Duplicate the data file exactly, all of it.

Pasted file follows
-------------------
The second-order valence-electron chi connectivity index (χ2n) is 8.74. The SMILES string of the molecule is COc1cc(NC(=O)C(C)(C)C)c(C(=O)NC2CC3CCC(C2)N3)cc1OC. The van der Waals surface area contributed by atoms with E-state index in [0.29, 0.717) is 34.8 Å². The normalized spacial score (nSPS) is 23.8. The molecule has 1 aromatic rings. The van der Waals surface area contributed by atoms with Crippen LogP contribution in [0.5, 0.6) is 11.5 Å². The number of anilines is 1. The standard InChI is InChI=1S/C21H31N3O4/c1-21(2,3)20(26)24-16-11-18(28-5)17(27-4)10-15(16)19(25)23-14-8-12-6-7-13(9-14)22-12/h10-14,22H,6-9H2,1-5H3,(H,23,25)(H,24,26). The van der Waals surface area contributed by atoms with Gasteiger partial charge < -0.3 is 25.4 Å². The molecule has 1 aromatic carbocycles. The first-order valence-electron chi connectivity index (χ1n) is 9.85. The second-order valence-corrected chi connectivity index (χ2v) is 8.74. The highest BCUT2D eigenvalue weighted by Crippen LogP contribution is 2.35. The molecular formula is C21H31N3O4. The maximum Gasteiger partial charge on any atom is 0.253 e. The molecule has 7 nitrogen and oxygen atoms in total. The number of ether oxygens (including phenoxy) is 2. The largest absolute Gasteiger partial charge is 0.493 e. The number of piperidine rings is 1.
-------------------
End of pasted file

The second-order valence-electron chi connectivity index (χ2n) is 8.74. The SMILES string of the molecule is COc1cc(NC(=O)C(C)(C)C)c(C(=O)NC2CC3CCC(C2)N3)cc1OC. The van der Waals surface area contributed by atoms with E-state index in [0.29, 0.717) is 34.8 Å². The normalized spacial score (nSPS) is 23.8. The molecule has 1 aromatic rings. The van der Waals surface area contributed by atoms with Crippen LogP contribution in [0.5, 0.6) is 11.5 Å². The number of anilines is 1. The standard InChI is InChI=1S/C21H31N3O4/c1-21(2,3)20(26)24-16-11-18(28-5)17(27-4)10-15(16)19(25)23-14-8-12-6-7-13(9-14)22-12/h10-14,22H,6-9H2,1-5H3,(H,23,25)(H,24,26). The van der Waals surface area contributed by atoms with Gasteiger partial charge < -0.3 is 25.4 Å². The molecule has 1 aromatic carbocycles. The first-order valence-electron chi connectivity index (χ1n) is 9.85. The second-order valence-corrected chi connectivity index (χ2v) is 8.74. The highest BCUT2D eigenvalue weighted by Crippen LogP contribution is 2.35. The molecular formula is C21H31N3O4. The maximum Gasteiger partial charge on any atom is 0.253 e. The molecule has 7 nitrogen and oxygen atoms in total. The number of ether oxygens (including phenoxy) is 2. The largest absolute Gasteiger partial charge is 0.493 e. The number of piperidine rings is 1.